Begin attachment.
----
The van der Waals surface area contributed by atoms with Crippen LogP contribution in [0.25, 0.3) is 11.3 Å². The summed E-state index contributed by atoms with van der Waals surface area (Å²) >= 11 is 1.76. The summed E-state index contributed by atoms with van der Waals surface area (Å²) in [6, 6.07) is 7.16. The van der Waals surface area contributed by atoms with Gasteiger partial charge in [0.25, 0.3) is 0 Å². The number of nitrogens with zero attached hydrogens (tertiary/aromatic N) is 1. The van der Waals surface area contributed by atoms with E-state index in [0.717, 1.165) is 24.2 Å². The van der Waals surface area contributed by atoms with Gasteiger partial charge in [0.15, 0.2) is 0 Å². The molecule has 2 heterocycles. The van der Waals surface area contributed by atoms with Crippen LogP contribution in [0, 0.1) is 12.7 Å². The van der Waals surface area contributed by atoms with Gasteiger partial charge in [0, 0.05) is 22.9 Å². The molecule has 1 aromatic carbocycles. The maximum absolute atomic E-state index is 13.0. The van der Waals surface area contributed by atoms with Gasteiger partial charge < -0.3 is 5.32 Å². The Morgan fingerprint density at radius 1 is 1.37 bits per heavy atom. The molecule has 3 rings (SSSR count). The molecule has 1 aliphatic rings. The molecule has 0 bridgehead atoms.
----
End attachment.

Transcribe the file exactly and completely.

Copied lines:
The van der Waals surface area contributed by atoms with Crippen LogP contribution in [0.25, 0.3) is 11.3 Å². The summed E-state index contributed by atoms with van der Waals surface area (Å²) >= 11 is 1.76. The summed E-state index contributed by atoms with van der Waals surface area (Å²) in [6, 6.07) is 7.16. The van der Waals surface area contributed by atoms with Gasteiger partial charge in [0.25, 0.3) is 0 Å². The number of nitrogens with zero attached hydrogens (tertiary/aromatic N) is 1. The van der Waals surface area contributed by atoms with E-state index in [0.717, 1.165) is 24.2 Å². The van der Waals surface area contributed by atoms with Gasteiger partial charge in [0.15, 0.2) is 0 Å². The molecule has 2 heterocycles. The van der Waals surface area contributed by atoms with Crippen LogP contribution in [0, 0.1) is 12.7 Å². The van der Waals surface area contributed by atoms with Gasteiger partial charge in [0, 0.05) is 22.9 Å². The molecule has 1 aromatic carbocycles. The maximum absolute atomic E-state index is 13.0. The van der Waals surface area contributed by atoms with Gasteiger partial charge < -0.3 is 5.32 Å². The Morgan fingerprint density at radius 1 is 1.37 bits per heavy atom. The molecule has 3 rings (SSSR count). The molecule has 1 aliphatic rings. The molecule has 0 bridgehead atoms.